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Sean Spicer At The Emmys: Where Do We Begin?

Last night at the Emmys, Sean Spicer did a “bit”. Rolling out on his podium in the spirit of Melissa McCarthy-as-Spicer, he proceeded to make fun of the lies he used to tell the American people on behalf of their President. He claimed it was going to be the biggest Emmys in the world, and blah, blah, blah, and he was shouting, and Melissa McCarthy looked like she wanted to walk into the sea. (See: the universal expression for, “What the fuck is happening right now?”)

But then something strange happened. Dude was applauded. Spicer was met with not just a shocked, but a warm reception, as notable allies (and grown-ass adults) laughed at his jokes and just, like, could not even believe that he was up there, poking fun at himself.

Which, I mean, neither could any of us. And while shock can do bananas-level things to people (see: some of us laugh when we’re scared), it is certainly not responsible for making you put your two hands together and clap, nor pose backstage with Sean Spicer (a la James Corden) like he’s pop culture’s new bestie. Laughter or even idiot-level grinning can be an effect of shock and disbelief, handing someone your phone to ensure you get a good photo is another. That — selfies, staged photos, warmth, friendliness — those are symptoms of either not caring about Sean Spicer’s previous role as the face of an administration built on lies and cruelty and hate and, and, and, or caring, but caring — just not enough to pass up the opportunity to hang with a guy McCarthy made tragically funny on SNL.

Melissa McCarthy as Sean Spicer on SNL.

Because that’s the first thing: we laughed when Melissa McCarthy made fun of Spicer. We laughed at her interpretation of his bravado and his falsehoods and his complete disinterest in questioning authority. We laughed at her take on him. We were not laughing at him. He (Spicer) scared us. He was a fool, but also a willing participant in the Trump administration. And one so trusted — albeit briefly — that he was the mouthpiece. That’s some high-ranking shit. It’s not like he came in on weekends to water the plants, contracted by another company who just happened to service the foliage at the White House.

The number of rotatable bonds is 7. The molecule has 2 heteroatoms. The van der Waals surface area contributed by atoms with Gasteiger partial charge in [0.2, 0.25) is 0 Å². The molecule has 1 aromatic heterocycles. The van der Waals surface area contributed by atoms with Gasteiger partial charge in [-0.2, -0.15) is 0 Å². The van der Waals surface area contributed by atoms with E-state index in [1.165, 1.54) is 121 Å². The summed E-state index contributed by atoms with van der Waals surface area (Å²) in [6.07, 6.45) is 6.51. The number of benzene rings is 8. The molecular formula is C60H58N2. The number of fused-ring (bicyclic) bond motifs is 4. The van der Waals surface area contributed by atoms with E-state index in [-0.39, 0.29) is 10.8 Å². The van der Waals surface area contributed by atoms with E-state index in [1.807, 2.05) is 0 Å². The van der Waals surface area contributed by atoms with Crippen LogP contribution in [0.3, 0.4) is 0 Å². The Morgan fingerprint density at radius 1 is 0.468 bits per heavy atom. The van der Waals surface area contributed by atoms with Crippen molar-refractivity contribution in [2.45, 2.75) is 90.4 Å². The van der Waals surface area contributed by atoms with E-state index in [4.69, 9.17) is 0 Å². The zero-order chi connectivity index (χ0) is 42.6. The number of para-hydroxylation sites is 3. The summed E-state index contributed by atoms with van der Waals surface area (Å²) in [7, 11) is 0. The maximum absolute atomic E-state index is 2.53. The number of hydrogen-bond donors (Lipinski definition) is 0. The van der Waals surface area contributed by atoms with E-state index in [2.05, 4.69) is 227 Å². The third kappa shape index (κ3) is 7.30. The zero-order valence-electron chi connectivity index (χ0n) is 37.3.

One is satire. The other is a grown-ass man who lied to the very citizens who clapped for him last night. And if you can’t tell the difference, that’s a conversation for another day.

What’s more, is that Spicer’s presence undermined last night’s historical, wonderful, diverse, and well-deserved wins: The Night Of’s Riz Ahmed, Atlanta’s Donald Glover, and Master of None’s Lena Waithe — (pictured at the top of this post with her co-writer Aziz Ansari) — all made history, and in addition to their wins, series like Big Little Lies (a show about domestic violence) and The Handmaid’s Tale (about a patriarchal dystopian future) cleaned up, too.

But how is any of it supposed to mean anything when the institution doling out the awards is also enlisting a man whose career took off when he aligned himself with a President who doesn’t care about people of colour, about women, about equality, about the LGTBQ community, about any religion outside the window of “Christian for the sake of it, I guess.” On the one hand, the Emmys are finally getting it right in terms of who they’re honouring with actual trophies. But on the other, the production chose cheap laughs over the fact that Spicer was complicit in relaying messages that fuelled racist, homophobic, xenophobic, and misogynist causes.

Ultimately, the Emmys chose a gag over the well-being of its honourees and guests and viewers. And what’s worse? Enough of those guests laughed to make it quite clear that when it comes to allies and those who define themselves accordingly, some obviously aren’t very serious about that. The thing is, we all saw you. And now we see you. Let’s just hope no one brings Bannon out for an Oscar segment.

 

 

http://29secrets.com/wp-content/uploads/2017/09/Aziz-Ansari-Lena-Waithe-emmys-1-150x97.jpg Anne T. Donahue Pop Culture